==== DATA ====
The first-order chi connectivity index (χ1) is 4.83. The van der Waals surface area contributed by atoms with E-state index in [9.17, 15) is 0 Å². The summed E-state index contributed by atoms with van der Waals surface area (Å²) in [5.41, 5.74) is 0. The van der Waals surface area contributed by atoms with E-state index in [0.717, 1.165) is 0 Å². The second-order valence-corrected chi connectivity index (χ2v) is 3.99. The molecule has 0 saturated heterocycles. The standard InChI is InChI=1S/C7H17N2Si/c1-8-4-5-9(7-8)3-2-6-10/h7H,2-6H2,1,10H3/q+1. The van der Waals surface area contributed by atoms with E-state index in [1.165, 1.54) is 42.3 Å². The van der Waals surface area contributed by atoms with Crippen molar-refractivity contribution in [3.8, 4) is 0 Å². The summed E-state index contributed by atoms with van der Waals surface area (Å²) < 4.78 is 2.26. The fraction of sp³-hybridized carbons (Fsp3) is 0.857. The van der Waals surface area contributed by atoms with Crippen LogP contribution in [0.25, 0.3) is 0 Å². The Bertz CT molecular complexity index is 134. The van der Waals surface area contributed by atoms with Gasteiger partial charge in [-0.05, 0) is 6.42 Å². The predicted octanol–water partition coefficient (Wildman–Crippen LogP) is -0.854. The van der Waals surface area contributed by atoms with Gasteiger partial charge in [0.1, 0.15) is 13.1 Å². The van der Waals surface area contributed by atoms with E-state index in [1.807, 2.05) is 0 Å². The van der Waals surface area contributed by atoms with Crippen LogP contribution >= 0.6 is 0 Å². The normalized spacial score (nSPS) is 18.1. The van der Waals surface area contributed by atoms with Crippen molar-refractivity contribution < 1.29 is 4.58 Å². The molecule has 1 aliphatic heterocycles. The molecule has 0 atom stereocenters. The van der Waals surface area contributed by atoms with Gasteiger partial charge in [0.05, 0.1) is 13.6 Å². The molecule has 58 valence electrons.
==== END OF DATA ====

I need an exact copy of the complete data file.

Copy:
The first-order chi connectivity index (χ1) is 4.83. The van der Waals surface area contributed by atoms with E-state index in [9.17, 15) is 0 Å². The summed E-state index contributed by atoms with van der Waals surface area (Å²) in [5.41, 5.74) is 0. The van der Waals surface area contributed by atoms with E-state index in [0.717, 1.165) is 0 Å². The second-order valence-corrected chi connectivity index (χ2v) is 3.99. The molecule has 0 saturated heterocycles. The standard InChI is InChI=1S/C7H17N2Si/c1-8-4-5-9(7-8)3-2-6-10/h7H,2-6H2,1,10H3/q+1. The van der Waals surface area contributed by atoms with E-state index in [1.165, 1.54) is 42.3 Å². The van der Waals surface area contributed by atoms with Crippen molar-refractivity contribution in [3.8, 4) is 0 Å². The summed E-state index contributed by atoms with van der Waals surface area (Å²) < 4.78 is 2.26. The fraction of sp³-hybridized carbons (Fsp3) is 0.857. The van der Waals surface area contributed by atoms with Crippen LogP contribution in [0.25, 0.3) is 0 Å². The Bertz CT molecular complexity index is 134. The van der Waals surface area contributed by atoms with Gasteiger partial charge in [-0.05, 0) is 6.42 Å². The predicted octanol–water partition coefficient (Wildman–Crippen LogP) is -0.854. The van der Waals surface area contributed by atoms with Gasteiger partial charge in [0.1, 0.15) is 13.1 Å². The van der Waals surface area contributed by atoms with E-state index in [1.807, 2.05) is 0 Å². The van der Waals surface area contributed by atoms with Crippen LogP contribution >= 0.6 is 0 Å². The normalized spacial score (nSPS) is 18.1. The van der Waals surface area contributed by atoms with Crippen molar-refractivity contribution < 1.29 is 4.58 Å². The molecule has 1 aliphatic heterocycles. The molecule has 0 atom stereocenters. The van der Waals surface area contributed by atoms with Gasteiger partial charge in [0.05, 0.1) is 13.6 Å². The molecule has 58 valence electrons.